Regardless of arguments over environmental impacts or the relative merits management for early seral habitat, the public generally dislikes the appearance of even-aged timber harvests, like the proposed shelterwood cut along FR 4255. Accepting that aesthetics are largely subjective, we do not believe that it is a defensible assertion that “2-5 years” following logging the forest will “resume a natural appearance” that is acceptable to trail users. It’s a near certainty that most forest users will see those conditions as unsightly and undesirable. Even the surrounding forests which were harvested in the 1980s or 1990s are easily discernable by recreational users, and considered less attractive than mature, well-developed forests.
Fortunately, the Forest Service does have a process for evaluating user experiences and perspectives with regard to aesthetics for the purposes of decision making. Information is provided in FSM 2300 - RECREATION, WILDERNESS, AND RELATED RESOURCE MANAGEMENT CHAPTER 2380 - LANDSCAPE MANAGEMENT. These directives state:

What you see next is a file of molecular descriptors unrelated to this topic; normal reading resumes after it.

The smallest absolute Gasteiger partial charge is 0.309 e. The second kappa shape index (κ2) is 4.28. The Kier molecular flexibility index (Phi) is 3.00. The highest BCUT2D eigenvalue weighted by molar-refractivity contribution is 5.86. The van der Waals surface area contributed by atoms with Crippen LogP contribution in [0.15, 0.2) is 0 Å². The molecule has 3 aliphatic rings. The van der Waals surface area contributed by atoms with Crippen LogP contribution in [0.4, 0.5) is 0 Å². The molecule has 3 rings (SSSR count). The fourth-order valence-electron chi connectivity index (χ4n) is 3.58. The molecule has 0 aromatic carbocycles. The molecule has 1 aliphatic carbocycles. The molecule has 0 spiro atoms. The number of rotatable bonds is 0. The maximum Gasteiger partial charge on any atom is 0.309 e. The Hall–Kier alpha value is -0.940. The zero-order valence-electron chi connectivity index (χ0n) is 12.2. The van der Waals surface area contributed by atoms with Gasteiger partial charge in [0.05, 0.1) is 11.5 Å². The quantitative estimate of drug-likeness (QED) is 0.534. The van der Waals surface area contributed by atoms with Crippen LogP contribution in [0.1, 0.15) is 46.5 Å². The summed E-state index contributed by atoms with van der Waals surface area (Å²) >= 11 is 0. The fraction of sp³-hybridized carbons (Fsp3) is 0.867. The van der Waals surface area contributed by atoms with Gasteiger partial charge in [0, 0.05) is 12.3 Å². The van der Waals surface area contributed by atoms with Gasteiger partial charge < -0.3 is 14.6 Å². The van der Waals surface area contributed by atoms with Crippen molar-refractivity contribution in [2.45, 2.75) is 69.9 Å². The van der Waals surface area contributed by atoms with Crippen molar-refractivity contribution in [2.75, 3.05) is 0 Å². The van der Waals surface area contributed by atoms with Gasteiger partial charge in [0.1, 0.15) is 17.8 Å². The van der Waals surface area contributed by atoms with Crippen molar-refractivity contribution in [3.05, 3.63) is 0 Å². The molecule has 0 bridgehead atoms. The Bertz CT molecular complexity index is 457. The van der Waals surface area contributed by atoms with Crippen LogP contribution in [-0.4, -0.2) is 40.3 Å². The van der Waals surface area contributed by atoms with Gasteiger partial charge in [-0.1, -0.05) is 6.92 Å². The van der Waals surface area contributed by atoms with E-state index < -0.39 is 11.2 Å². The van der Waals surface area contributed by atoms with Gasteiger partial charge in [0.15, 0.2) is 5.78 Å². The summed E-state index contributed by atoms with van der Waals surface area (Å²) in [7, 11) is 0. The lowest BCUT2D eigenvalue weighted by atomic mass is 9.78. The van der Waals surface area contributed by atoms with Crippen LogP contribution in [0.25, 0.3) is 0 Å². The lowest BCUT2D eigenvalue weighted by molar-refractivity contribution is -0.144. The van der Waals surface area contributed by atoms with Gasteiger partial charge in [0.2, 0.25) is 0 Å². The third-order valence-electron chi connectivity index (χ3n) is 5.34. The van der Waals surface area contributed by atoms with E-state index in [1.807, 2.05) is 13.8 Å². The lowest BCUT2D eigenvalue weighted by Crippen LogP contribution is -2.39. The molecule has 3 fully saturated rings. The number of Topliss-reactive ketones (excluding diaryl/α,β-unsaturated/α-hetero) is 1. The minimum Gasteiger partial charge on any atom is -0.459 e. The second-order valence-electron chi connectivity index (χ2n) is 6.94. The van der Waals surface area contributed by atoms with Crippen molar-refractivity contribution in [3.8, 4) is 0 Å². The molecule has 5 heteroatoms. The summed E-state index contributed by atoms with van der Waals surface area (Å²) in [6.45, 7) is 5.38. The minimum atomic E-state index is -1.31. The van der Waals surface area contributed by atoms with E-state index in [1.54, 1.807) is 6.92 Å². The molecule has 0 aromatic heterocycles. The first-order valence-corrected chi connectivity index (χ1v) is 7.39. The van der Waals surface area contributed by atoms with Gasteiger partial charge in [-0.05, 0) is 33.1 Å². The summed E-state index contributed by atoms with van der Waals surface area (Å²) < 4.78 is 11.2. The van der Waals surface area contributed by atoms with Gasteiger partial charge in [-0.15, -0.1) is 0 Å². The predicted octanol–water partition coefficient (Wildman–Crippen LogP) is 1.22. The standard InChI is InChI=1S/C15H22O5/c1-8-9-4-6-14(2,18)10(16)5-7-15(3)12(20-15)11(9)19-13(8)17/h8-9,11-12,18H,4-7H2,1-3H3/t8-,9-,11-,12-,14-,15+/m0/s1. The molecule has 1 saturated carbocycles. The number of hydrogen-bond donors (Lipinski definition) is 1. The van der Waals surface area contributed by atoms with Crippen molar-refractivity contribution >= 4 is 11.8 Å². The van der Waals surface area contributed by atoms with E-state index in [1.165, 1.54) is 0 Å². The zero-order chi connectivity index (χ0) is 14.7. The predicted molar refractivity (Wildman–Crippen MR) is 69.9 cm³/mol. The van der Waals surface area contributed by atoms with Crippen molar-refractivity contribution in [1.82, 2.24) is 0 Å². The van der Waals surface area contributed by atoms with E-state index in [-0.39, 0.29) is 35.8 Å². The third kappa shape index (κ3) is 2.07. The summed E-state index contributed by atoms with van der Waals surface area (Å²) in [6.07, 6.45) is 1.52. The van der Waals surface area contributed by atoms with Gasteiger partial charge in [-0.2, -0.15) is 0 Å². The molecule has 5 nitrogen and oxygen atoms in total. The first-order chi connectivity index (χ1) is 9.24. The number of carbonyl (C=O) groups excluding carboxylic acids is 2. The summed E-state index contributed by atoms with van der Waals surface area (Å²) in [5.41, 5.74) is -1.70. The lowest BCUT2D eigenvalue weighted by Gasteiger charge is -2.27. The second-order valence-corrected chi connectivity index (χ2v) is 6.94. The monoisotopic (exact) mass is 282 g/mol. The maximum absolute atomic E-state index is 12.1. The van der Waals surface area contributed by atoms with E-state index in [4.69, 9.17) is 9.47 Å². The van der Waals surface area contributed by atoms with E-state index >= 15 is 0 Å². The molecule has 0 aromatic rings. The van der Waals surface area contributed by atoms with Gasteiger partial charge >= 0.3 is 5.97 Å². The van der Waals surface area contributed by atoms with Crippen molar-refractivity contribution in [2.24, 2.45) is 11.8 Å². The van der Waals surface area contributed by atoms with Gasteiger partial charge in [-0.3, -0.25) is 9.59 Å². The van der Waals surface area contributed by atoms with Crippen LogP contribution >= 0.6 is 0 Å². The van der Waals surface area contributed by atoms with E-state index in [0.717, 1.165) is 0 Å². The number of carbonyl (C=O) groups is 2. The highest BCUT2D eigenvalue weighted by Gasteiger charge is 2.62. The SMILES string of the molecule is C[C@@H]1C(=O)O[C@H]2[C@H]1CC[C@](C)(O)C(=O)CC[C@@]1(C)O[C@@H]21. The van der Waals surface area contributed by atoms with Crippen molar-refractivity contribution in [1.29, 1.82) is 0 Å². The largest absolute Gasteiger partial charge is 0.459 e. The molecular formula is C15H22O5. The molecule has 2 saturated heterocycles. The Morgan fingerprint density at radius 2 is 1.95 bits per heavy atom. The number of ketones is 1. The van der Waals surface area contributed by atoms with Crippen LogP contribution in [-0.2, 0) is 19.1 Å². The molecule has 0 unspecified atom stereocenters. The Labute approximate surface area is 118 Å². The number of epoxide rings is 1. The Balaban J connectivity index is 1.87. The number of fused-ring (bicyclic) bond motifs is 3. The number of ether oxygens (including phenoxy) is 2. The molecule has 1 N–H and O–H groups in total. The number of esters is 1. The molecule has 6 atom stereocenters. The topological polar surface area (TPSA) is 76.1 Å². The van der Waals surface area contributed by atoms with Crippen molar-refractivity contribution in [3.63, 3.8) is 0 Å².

2382.4 - Applications to Project Management
Refer to the Agriculture Handbook series on Landscape Management (FSM 2380.61) as guidance in project-level work to:
- Plan, design, and construct utilities to reduce negative impacts to scenery associated with the utilities.
- Analyze the impact of range management activities and determine methods to reduce negative impacts to associated scenery.
- Integrate roads into the landscape with minimum adverse impact to scenery.
- Determine how various silvicultural and landscape design treatments can be used to meet scenic integrity objectives and landscape character goals.
- Understand how fire can be a useful tool to achieve desired scenic integrity objectives and landscape character goals.